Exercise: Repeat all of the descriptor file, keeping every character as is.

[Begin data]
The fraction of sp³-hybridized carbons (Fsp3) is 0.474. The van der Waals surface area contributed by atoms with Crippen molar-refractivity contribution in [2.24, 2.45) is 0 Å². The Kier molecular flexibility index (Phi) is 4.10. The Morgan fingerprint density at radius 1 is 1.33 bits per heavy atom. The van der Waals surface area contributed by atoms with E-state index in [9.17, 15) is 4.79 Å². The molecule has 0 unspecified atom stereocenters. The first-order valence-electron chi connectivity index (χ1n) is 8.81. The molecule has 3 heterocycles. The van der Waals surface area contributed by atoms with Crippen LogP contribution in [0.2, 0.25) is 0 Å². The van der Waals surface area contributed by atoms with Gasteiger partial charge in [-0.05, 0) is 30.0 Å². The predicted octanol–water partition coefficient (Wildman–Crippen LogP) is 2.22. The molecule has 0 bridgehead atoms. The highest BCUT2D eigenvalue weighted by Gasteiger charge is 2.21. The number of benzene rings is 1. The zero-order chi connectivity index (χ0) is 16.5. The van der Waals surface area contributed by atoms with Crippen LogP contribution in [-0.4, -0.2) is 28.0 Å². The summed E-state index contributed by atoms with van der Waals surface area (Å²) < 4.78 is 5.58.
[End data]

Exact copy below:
The fraction of sp³-hybridized carbons (Fsp3) is 0.474. The van der Waals surface area contributed by atoms with Crippen molar-refractivity contribution in [2.24, 2.45) is 0 Å². The Kier molecular flexibility index (Phi) is 4.10. The Morgan fingerprint density at radius 1 is 1.33 bits per heavy atom. The van der Waals surface area contributed by atoms with E-state index in [9.17, 15) is 4.79 Å². The molecule has 0 unspecified atom stereocenters. The first-order valence-electron chi connectivity index (χ1n) is 8.81. The molecule has 3 heterocycles. The van der Waals surface area contributed by atoms with Crippen LogP contribution in [0.2, 0.25) is 0 Å². The van der Waals surface area contributed by atoms with Gasteiger partial charge in [-0.05, 0) is 30.0 Å². The predicted octanol–water partition coefficient (Wildman–Crippen LogP) is 2.22. The molecule has 0 bridgehead atoms. The highest BCUT2D eigenvalue weighted by Gasteiger charge is 2.21. The number of benzene rings is 1. The zero-order chi connectivity index (χ0) is 16.5. The van der Waals surface area contributed by atoms with Crippen LogP contribution in [-0.4, -0.2) is 28.0 Å². The summed E-state index contributed by atoms with van der Waals surface area (Å²) < 4.78 is 5.58.